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Tax planning and “the process” for better business results

Illustration of good planning versus bad planning in block form

In the world of real estate, the unknown hiding around the corner is one of the most unsettling aspects of buying, building, and operating real estate. And given that property taxes are the single largest operating expense, demystifying that unknown is one of the most valuable services we as real estate tax professionals can offer to our colleagues regularly buying and developing commercial real estate.

Planning is a big part of what we do here at Cavalry. We pore over assessment methodologies, tax rates, hidden non-ad valorem fees, and other property tax nuances in jurisdictions throughout the country. Why? Because to be successful in our industry you can’t just appeal an assessment, you need to help owners plan and budget future real estate taxes as well.

Over my career, the standard approach I see most people take when it comes to budgeting real estate taxes usually involves some type of growth factor applied and then extrapolated over 5-to-10 years. While this approach is the path of least resistance and the easiest to perform, it is fundamentally wrong in many cases and often leads to underestimating future real estate taxes – which can be painful to absorb into the bottom line in future tax years.

A proper real estate budgeting exercise requires you to look at a myriad of factors. Our approach is usually a three-legged stool of sorts.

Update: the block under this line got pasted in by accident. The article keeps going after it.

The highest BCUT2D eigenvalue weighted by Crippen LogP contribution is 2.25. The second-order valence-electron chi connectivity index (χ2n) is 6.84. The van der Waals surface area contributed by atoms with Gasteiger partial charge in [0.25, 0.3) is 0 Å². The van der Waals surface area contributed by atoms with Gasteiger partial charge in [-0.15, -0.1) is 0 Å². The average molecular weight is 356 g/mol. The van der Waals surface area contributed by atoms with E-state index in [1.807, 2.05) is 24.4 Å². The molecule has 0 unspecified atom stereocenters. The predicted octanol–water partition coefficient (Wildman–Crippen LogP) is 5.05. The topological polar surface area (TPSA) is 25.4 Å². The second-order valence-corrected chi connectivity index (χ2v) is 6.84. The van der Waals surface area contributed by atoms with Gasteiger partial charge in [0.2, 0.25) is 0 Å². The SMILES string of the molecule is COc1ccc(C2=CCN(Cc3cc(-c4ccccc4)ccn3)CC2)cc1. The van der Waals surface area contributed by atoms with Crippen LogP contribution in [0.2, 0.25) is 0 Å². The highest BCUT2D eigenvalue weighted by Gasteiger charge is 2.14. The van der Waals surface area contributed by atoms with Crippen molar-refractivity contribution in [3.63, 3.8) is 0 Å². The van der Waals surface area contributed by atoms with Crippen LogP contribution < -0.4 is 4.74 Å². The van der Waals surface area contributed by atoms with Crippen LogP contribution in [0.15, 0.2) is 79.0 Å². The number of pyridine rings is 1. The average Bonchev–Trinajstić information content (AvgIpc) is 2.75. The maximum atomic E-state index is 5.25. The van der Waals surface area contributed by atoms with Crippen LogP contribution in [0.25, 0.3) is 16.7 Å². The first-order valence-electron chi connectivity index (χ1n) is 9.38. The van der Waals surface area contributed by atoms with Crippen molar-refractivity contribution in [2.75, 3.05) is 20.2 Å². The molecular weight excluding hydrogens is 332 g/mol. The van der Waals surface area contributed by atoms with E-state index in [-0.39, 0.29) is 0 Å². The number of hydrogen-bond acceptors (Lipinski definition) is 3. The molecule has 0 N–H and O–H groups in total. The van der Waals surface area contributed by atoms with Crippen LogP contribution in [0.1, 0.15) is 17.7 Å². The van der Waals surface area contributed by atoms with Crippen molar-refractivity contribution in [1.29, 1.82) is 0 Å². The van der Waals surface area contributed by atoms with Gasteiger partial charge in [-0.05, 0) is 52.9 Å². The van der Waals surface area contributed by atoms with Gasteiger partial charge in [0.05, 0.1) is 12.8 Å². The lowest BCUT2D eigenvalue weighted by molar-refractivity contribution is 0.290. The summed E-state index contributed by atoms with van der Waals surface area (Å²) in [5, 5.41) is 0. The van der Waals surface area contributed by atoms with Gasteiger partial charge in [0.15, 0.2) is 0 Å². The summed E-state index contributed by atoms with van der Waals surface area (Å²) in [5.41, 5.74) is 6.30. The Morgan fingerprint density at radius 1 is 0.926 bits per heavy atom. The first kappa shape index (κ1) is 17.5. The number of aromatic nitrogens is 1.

First, examining a particular jurisdiction’s assessment methodology, assessment ratios, assessment data points and overall assessment trends provides a good baseline estimate.

Second, we develop a value using projected income and expenses (and/or cost to build if under construction) for the property regardless of whether that information is statutorily supplied to the jurisdiction or not.

Third, we look at comparable assessments in the market and analyze trends within that competitive set. After developing values through these three approaches, we then stake our assumptions on the most plausible or even a blend of the various approaches.

Finally, we often provide our clients with two scenarios: what we think the assessor will do, and what we think the assessment will be after appeal (assuming one is warranted). This approach allows owners to hedge and tweak their own budgets accordingly and provides a true estimate year to year with more realistic trends based on actual market knowledge.

We know this approach works because we often revisit our budgets for clients in a post-mortem each year and find that the deviation in actual assessments issued versus our own estimates is well within an acceptable range. It isn’t rocket science but it does require a commitment to “the process.”

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